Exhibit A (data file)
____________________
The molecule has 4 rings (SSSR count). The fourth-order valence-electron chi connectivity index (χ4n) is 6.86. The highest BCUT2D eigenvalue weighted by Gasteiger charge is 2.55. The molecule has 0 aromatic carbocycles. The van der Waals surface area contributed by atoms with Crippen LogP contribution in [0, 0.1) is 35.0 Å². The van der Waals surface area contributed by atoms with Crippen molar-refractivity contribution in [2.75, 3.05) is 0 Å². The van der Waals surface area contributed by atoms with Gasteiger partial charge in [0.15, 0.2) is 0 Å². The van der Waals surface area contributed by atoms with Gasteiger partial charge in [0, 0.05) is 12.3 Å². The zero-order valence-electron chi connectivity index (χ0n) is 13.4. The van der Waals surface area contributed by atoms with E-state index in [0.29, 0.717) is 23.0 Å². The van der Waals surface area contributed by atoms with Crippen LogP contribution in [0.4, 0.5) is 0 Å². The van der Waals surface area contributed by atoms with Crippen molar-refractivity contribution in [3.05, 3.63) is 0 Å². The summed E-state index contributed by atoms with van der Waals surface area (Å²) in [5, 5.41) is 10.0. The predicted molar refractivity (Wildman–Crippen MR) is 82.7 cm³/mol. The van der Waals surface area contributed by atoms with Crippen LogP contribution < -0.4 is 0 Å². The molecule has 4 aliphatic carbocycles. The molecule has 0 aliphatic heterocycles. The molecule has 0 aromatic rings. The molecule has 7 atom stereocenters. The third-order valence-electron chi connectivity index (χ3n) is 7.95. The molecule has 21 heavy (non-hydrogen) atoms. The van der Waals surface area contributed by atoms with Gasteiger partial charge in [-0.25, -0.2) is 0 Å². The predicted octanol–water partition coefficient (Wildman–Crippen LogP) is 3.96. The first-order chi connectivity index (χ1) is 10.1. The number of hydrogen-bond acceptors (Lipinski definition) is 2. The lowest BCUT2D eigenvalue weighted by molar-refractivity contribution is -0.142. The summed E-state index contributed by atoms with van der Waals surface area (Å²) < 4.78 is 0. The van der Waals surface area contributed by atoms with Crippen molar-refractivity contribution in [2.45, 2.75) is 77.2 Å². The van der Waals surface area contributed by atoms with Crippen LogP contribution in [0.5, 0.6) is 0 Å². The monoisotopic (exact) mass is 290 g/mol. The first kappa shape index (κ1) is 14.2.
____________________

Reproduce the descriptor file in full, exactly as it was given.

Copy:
The molecule has 4 rings (SSSR count). The fourth-order valence-electron chi connectivity index (χ4n) is 6.86. The highest BCUT2D eigenvalue weighted by Gasteiger charge is 2.55. The molecule has 0 aromatic carbocycles. The van der Waals surface area contributed by atoms with Crippen LogP contribution in [0, 0.1) is 35.0 Å². The van der Waals surface area contributed by atoms with Crippen molar-refractivity contribution in [2.75, 3.05) is 0 Å². The van der Waals surface area contributed by atoms with Gasteiger partial charge in [0.15, 0.2) is 0 Å². The van der Waals surface area contributed by atoms with Gasteiger partial charge in [0, 0.05) is 12.3 Å². The zero-order valence-electron chi connectivity index (χ0n) is 13.4. The van der Waals surface area contributed by atoms with E-state index in [0.29, 0.717) is 23.0 Å². The van der Waals surface area contributed by atoms with Crippen LogP contribution in [0.4, 0.5) is 0 Å². The van der Waals surface area contributed by atoms with Crippen molar-refractivity contribution in [3.05, 3.63) is 0 Å². The summed E-state index contributed by atoms with van der Waals surface area (Å²) in [5, 5.41) is 10.0. The predicted molar refractivity (Wildman–Crippen MR) is 82.7 cm³/mol. The van der Waals surface area contributed by atoms with Crippen LogP contribution < -0.4 is 0 Å². The molecule has 4 aliphatic carbocycles. The molecule has 0 aliphatic heterocycles. The molecule has 0 aromatic rings. The molecule has 7 atom stereocenters. The third-order valence-electron chi connectivity index (χ3n) is 7.95. The molecule has 21 heavy (non-hydrogen) atoms. The van der Waals surface area contributed by atoms with Gasteiger partial charge in [-0.25, -0.2) is 0 Å². The predicted octanol–water partition coefficient (Wildman–Crippen LogP) is 3.96. The first-order chi connectivity index (χ1) is 10.1. The number of hydrogen-bond acceptors (Lipinski definition) is 2. The lowest BCUT2D eigenvalue weighted by molar-refractivity contribution is -0.142. The summed E-state index contributed by atoms with van der Waals surface area (Å²) < 4.78 is 0. The van der Waals surface area contributed by atoms with Crippen molar-refractivity contribution in [2.45, 2.75) is 77.2 Å². The van der Waals surface area contributed by atoms with Crippen LogP contribution in [0.5, 0.6) is 0 Å². The monoisotopic (exact) mass is 290 g/mol. The first kappa shape index (κ1) is 14.2.